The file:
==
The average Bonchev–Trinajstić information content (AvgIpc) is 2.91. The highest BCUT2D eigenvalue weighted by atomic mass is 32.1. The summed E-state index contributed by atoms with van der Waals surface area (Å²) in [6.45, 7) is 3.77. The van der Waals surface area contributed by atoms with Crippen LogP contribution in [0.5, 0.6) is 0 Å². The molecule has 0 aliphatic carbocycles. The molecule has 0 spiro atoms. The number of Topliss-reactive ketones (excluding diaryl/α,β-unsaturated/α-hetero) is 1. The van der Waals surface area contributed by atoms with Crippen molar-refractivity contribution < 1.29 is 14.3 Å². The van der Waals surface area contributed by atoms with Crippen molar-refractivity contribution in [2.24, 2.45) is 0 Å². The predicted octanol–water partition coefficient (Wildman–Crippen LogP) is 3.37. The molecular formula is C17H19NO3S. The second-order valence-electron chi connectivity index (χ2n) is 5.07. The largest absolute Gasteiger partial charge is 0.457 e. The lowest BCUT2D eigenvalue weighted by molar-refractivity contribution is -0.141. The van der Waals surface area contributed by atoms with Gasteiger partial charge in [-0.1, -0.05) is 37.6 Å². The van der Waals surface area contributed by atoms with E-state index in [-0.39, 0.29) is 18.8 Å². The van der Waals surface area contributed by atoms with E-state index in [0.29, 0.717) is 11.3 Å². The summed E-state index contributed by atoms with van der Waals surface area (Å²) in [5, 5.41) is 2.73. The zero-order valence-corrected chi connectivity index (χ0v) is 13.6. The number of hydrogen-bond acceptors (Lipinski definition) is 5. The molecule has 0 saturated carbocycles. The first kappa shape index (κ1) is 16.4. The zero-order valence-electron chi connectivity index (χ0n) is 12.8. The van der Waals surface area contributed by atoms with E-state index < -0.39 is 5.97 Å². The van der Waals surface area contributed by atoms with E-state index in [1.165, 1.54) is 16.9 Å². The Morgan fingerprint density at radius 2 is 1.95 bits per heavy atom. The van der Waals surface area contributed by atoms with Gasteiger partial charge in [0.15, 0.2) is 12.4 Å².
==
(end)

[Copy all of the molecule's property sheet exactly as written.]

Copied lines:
The average Bonchev–Trinajstić information content (AvgIpc) is 2.91. The highest BCUT2D eigenvalue weighted by atomic mass is 32.1. The summed E-state index contributed by atoms with van der Waals surface area (Å²) in [6.45, 7) is 3.77. The van der Waals surface area contributed by atoms with Crippen LogP contribution in [0.5, 0.6) is 0 Å². The molecule has 0 aliphatic carbocycles. The molecule has 0 spiro atoms. The number of Topliss-reactive ketones (excluding diaryl/α,β-unsaturated/α-hetero) is 1. The van der Waals surface area contributed by atoms with Crippen molar-refractivity contribution < 1.29 is 14.3 Å². The van der Waals surface area contributed by atoms with Crippen molar-refractivity contribution in [2.24, 2.45) is 0 Å². The predicted octanol–water partition coefficient (Wildman–Crippen LogP) is 3.37. The molecular formula is C17H19NO3S. The second-order valence-electron chi connectivity index (χ2n) is 5.07. The largest absolute Gasteiger partial charge is 0.457 e. The lowest BCUT2D eigenvalue weighted by molar-refractivity contribution is -0.141. The van der Waals surface area contributed by atoms with Gasteiger partial charge in [-0.1, -0.05) is 37.6 Å². The van der Waals surface area contributed by atoms with E-state index in [-0.39, 0.29) is 18.8 Å². The van der Waals surface area contributed by atoms with E-state index in [0.29, 0.717) is 11.3 Å². The summed E-state index contributed by atoms with van der Waals surface area (Å²) in [5, 5.41) is 2.73. The zero-order valence-corrected chi connectivity index (χ0v) is 13.6. The number of hydrogen-bond acceptors (Lipinski definition) is 5. The molecule has 0 saturated carbocycles. The first kappa shape index (κ1) is 16.4. The zero-order valence-electron chi connectivity index (χ0n) is 12.8. The van der Waals surface area contributed by atoms with E-state index < -0.39 is 5.97 Å². The van der Waals surface area contributed by atoms with E-state index in [1.165, 1.54) is 16.9 Å². The Morgan fingerprint density at radius 2 is 1.95 bits per heavy atom. The van der Waals surface area contributed by atoms with Gasteiger partial charge in [0.15, 0.2) is 12.4 Å².